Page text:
PHILADELPHIA — A few weeks ago, Joel Embiid said he wondered if Victor Wembanyama knew what he wanted.
“I think first of all he has to figure out where he wants to play, if he wants to be a goalkeeper or a tall or whatever,” said the 76ers big man. “It’s not necessarily whether he wants to be a goalkeeper or a great player; that’s what he wants to become. Do you want to become KD, or do you want to become me? Not KD, or like a version of those guys – you want to combine everything. Right now I just feel like everything seems a bit forced in the way he plays, which isn’t bad. Because the only way to improve is to play and learn. It is the only way. You make a lot of mistakes and you learn.
The San Antonio Spurs rookie center is working to destroy NBA offenses at a seemingly geometric pace. He’s become a defensive terror since Spurs moved him from center forward in the middle of December, giving the league a glimpse of what the future might hold for him, even in the five-man version outs and zero from most NBA offenses. Positionless Basketball, Meet Space-Inhaling Defender. And meet a rookie who is already incredibly good at defending without fouling.
“Am I surprised? No,” Wembanyama said after blocking six shots in the Spurs’ win Saturday against the Washington Wizards.
“Especially as a young player, as a rookie, and with a coach like ours, it starts on defense,” he said. “Growing up in Europe, to earn your spot on (a) professional roster at 15 or 16, you have to play full defense. So it comes back to that role as a new player in the league – it feels good in a way to have that difficult role sometimes.
And there’s a clear divide in Wembanyama’s impact: pre-Tre-Jones-at-point-guard and post-Tre-Jones-at-point-guard.
In San Antonio’s first 19 games, the Spurs ran something of an experiment, putting second-year forward Jeremy Sochan on the ball, playing Wembanyama at power forward and starting Zach Collins at center. There was a methodology for the decision; San Antonio wanted to use the first quarter of the season to let Wembanyama play and adjust to the NBA game. It’s not that the Spurs didn’t care about winning or losing, but…they didn’t really care about winning or losing. There was a bigger picture to consider.
And the Spurs lost 18 in a row between November 5 and December 13.
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During that stretch, Wembanyama shot 42 percent from the floor and 26 percent from 3. His assist ratio was .872. The Spurs’ opponents were shooting 39 percent on 3-pointers; and 54 percent on 2s. And San Antonio has given up an average of 121.5 points per game, losing an average of 13.1 points per game.
But, shortly after, Gregg Popovich moved Collins to the bench and put Jones in the starting lineup at the same time. He brought Sochan back to power forward and placed Wembanyama in the center. The sky cleared.
Wembanyama is shooting 51 percent since mid-December, including 34 percent from 3. His assist-to-turnover ratio is 1.24.
But the Spurs’ defense has also improved dramatically. They were tied for 28th in the league in defensive rating (120.5) in November. They were 21st in the league (118.6) in December. Out of 11 games in January, they are 15th (115.6). Wembanyama blocks 3.5 shots per game during this stretch. And their net rating fell to minus-5.9 from minus-13.1. There are only 5 to 15 of them over this period, and Embiid scored 70 points against Wembanyama and the Spurs Monday, setting the 76ers team record for points in a game. Of course, the Spurs remain one of the worst teams in the league. But they are also the youngest. And their defensive numbers are evolving overall, quite significantly, in the right direction. It’s a beginning.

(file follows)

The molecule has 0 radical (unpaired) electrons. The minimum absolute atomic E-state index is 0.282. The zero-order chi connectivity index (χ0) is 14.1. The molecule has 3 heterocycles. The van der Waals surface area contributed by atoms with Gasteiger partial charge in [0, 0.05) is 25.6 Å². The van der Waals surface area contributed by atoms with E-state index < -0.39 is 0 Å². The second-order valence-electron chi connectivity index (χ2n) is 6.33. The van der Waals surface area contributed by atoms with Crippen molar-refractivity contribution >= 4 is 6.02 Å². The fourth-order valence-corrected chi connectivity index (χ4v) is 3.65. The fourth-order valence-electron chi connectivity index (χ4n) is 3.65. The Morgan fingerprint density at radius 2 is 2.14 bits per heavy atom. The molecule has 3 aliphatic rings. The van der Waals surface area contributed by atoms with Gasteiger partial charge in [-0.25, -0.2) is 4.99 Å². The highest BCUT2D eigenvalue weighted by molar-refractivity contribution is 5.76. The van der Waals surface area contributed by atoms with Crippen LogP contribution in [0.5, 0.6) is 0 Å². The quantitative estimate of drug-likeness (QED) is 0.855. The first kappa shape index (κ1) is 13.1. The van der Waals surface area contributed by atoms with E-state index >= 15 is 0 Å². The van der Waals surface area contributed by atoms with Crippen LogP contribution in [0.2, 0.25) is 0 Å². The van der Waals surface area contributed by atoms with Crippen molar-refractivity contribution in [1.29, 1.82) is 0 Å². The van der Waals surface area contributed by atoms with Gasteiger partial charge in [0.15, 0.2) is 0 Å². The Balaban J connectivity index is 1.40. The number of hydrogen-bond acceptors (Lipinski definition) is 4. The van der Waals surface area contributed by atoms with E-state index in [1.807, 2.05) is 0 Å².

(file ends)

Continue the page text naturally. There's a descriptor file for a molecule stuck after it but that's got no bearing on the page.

Wembanyama is ninth in the championship Dunks and Threes” Defensive plus-minus rating, at plus-3.0. That’s 14 spots ahead of Oklahoma City’s Chet Holmgren, Wembanyama’s main rival for NBA rookie of the year honors. He’s ninth in shooting percentage. defensive rebounding from Dunks and Threes (29.5).And Wembanyama leads the league in blocked shots per game (3.2).
“Some of the things he does, I told you from the beginning, you can’t understand,” Spurs guard Devin Vassell said Monday. “You’ve never seen anything like this.” I keep saying he makes the game easier for us, and we need to make it easier for him. Defensively, we need to have that impact. If we direct people to the basket, we know it will clear it. So we have to make sure we fight back against his man to make sure he doesn’t get the rebound, or whatever it may be.
There are a variety of types of guys coming down the lane, trying to match up in mid-flight to this 7-foot-4, unfolding mantis. There are highlight blocks against star players – at the start of games, as Wembanyama distributed here to Ja Morantand in times of crisis, as applied here to Giannis Antetokounmpo. And there are the blocks that defy logic or almost everything you’ve seen defensively over the last 60 years. Yes I know he did this stuff at Metropolitans 92 last season. But, with all due respect, there is a small difference in talent between the LNB Pro A League and this one.